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Secretary, as the promulgator of standards, is in a better position than the Commission to reconstruct the purpose of particular regulations. Moreover, since the Secretary, as enforcer, comes into contact with a much greater number of regulatory problems than does the Commission, the Secretary is more likely to develop the expertise relevant to assessing the effect of a particular regulatory interpretation. Furthermore, dividing the power to make and enforce standards from the power to make law by interpreting them would make two administrative actors ultimately responsible for implementing the Act's [111 S.Ct. 1173] policy objectives, an outcome inconsistent with Congress' intent in combining legislative and enforcement powers in the Secretary. It must also be concluded that Congress did not intend to endow the Commission with the normal adjudicative powers possessed by a traditional, unitary agency. Such an agency permissibly uses adjudication to engage in lawmaking and policymaking only because it also has been delegated the power to make law and policy through rulemaking, and necessarily interprets regulations that it has promulgated. The more plausible inference is that the Commission was meant to have the type of nonpolicymaking adjudicatory powers typically exercised by a court in the agency-review context, such that the Commission is authorized to review the Secretary's interpretations only for consistency with the regulatory language and for reasonableness, and possesses no more power than is necessary to make authoritative findings of fact and to apply the Secretary's standards to those facts in making a decision. Although the Commission was established in response to concerns that combining rulemaking, enforcement, and adjudicatory power in the Secretary would leave employers unprotected from prosecutorial bias, such concerns are dispelled by the vesting of authoritative factfinding and review powers in a body wholly independent of the administrative enforcer; regulated parties are protected from biased interpretations when the Commission and ultimately the court of appeals review the Secretary's interpretation for reasonableness. Nor is such an interpretation, when furnished in the course of an administrative adjudication, a mere "litigating position" undeserving of judicial deference under this Court's precedents. Since such an interpretation is agency action, not a post hoc rationalization of it, and assumes a form expressly provided for by Congress when embodied in a citation, the Secretary's litigating position before the Commission is as much an exercise of delegated lawmaking powers as is the Secretary's promulgation of health and safety standards. Pp. 150-157.

(b) The reviewing court should defer to the Secretary only if the Secretary's interpretation of an ambiguous regulation is reasonable. That interpretation is subject to the same Administrative Procedure Act standard of substantive review that applies to any other exercise of delegated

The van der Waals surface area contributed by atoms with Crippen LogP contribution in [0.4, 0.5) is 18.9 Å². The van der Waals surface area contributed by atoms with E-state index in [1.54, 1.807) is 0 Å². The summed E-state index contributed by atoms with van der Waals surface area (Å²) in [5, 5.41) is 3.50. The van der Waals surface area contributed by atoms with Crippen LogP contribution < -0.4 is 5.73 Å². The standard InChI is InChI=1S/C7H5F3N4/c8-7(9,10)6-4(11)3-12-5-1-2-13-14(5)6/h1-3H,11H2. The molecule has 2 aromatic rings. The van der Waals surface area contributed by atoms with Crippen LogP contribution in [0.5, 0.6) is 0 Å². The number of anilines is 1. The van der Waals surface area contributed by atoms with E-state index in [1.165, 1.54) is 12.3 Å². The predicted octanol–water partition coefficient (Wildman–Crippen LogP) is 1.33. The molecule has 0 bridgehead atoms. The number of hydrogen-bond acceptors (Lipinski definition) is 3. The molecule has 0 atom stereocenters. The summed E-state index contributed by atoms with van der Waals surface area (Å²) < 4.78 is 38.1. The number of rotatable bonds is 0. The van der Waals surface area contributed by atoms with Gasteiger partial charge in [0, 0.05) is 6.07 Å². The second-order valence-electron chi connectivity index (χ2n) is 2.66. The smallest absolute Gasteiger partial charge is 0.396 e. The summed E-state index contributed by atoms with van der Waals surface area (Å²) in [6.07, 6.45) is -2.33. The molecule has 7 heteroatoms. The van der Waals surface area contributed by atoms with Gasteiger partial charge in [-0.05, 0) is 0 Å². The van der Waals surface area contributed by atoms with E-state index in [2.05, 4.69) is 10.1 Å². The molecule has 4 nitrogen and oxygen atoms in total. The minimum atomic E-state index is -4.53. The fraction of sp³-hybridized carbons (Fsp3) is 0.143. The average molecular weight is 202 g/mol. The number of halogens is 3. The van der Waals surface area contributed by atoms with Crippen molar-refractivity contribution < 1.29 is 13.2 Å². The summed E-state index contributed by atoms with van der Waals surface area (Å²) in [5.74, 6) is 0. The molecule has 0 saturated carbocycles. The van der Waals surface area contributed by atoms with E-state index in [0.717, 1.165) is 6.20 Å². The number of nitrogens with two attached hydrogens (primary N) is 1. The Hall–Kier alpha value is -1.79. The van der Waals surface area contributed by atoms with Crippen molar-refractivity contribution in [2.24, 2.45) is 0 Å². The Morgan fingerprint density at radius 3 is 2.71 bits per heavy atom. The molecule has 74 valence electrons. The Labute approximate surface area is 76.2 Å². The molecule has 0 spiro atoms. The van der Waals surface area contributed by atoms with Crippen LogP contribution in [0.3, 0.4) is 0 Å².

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lawmaking power. Moreover, the decision to use a citation as the initial means for announcing a particular interpretation may bear on the adequacy of notice to regulated parties, the quality of the Secretary's elaboration of pertinent policy considerations, and other factors relevant to the reasonableness of the Secretary's exercise of delegated lawmaking powers. Since the Court of Appeals did not address the reasonableness of the Secretary's interpretation, it, rather than this Court, must do so in the first instance on remand. Pp. 157-159.

891 F.2d 1495 (CA10 1989), reversed and remanded.

MARSHALL, J., delivered the opinion for a unanimous Court.

MARSHALL, J., lead opinion

Justice MARSHALL delivered the opinion of the Court.

In this case, we consider the question to whom should a reviewing court defer when the Secretary of Labor and the Occupational Safety and Health Review Commission furnish reasonable but conflicting interpretations of an ambiguous regulation promulgated by the Secretary under the Occupational Safety and Health Act of 1970, 84 Stat. 1590, as amended, 29 U.S.C. § 651 et seq. The Court of Appeals

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concluded that it should [111 S.Ct. 1174] defer to the Commission's interpretation under such circumstances. We reverse.

I

A

The Occupational Safety and Health Act of 1970 (OSH Act or Act) establishes a comprehensive regulatory scheme designed "to assure so far as possible . . . safe and healthful working conditions" for "every working man and woman in the Nation." 29 U.S.C. § 651(b). See generally Atlas Roofing Co. v. Occupational Safety and Health Review Comm'n, 430 U.S. 442, 444-445 (1977). To achieve this objective, the Act assigns distinct regulatory tasks to two independent administrative actors: the Secretary of Labor (Secretary); and the Occupational Safety and Health Review Commission (Commission), a three-member board appointed by the President with the advice and consent of the Senate. 29 U.S.C. §§ 651(b)(3), 661.

The Act charges the Secretary with responsibility for setting and enforcing workplace health and safety standards. See Cuyahoga Valley R. Co....